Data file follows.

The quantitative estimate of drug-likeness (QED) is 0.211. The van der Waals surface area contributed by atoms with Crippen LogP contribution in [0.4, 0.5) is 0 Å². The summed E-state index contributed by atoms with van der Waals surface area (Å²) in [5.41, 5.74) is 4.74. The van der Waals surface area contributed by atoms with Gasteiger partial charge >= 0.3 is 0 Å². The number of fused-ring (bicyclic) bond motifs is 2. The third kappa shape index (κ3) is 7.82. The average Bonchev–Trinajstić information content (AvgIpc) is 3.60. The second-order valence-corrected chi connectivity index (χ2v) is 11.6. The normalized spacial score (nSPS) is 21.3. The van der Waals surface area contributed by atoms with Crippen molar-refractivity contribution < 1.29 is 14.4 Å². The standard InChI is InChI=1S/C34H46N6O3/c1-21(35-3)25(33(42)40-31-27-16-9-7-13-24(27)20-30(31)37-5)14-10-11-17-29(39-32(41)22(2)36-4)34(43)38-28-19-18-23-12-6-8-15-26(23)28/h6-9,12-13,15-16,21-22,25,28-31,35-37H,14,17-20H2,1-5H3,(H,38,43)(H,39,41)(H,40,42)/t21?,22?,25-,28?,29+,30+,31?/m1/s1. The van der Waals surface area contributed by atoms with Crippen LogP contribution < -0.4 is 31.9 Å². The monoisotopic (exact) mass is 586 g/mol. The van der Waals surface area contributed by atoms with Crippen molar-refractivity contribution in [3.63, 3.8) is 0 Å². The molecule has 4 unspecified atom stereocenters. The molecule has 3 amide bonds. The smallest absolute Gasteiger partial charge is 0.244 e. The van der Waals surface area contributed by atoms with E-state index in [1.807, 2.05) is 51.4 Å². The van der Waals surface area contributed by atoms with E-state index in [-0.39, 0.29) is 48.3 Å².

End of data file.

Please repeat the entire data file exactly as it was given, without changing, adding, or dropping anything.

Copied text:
The quantitative estimate of drug-likeness (QED) is 0.211. The van der Waals surface area contributed by atoms with Crippen LogP contribution in [0.4, 0.5) is 0 Å². The summed E-state index contributed by atoms with van der Waals surface area (Å²) in [5.41, 5.74) is 4.74. The van der Waals surface area contributed by atoms with Gasteiger partial charge >= 0.3 is 0 Å². The number of fused-ring (bicyclic) bond motifs is 2. The third kappa shape index (κ3) is 7.82. The average Bonchev–Trinajstić information content (AvgIpc) is 3.60. The second-order valence-corrected chi connectivity index (χ2v) is 11.6. The normalized spacial score (nSPS) is 21.3. The van der Waals surface area contributed by atoms with Crippen molar-refractivity contribution < 1.29 is 14.4 Å². The standard InChI is InChI=1S/C34H46N6O3/c1-21(35-3)25(33(42)40-31-27-16-9-7-13-24(27)20-30(31)37-5)14-10-11-17-29(39-32(41)22(2)36-4)34(43)38-28-19-18-23-12-6-8-15-26(23)28/h6-9,12-13,15-16,21-22,25,28-31,35-37H,14,17-20H2,1-5H3,(H,38,43)(H,39,41)(H,40,42)/t21?,22?,25-,28?,29+,30+,31?/m1/s1. The van der Waals surface area contributed by atoms with Crippen LogP contribution < -0.4 is 31.9 Å². The monoisotopic (exact) mass is 586 g/mol. The van der Waals surface area contributed by atoms with Crippen molar-refractivity contribution in [3.63, 3.8) is 0 Å². The molecule has 4 unspecified atom stereocenters. The molecule has 3 amide bonds. The smallest absolute Gasteiger partial charge is 0.244 e. The van der Waals surface area contributed by atoms with E-state index in [1.807, 2.05) is 51.4 Å². The van der Waals surface area contributed by atoms with E-state index in [-0.39, 0.29) is 48.3 Å².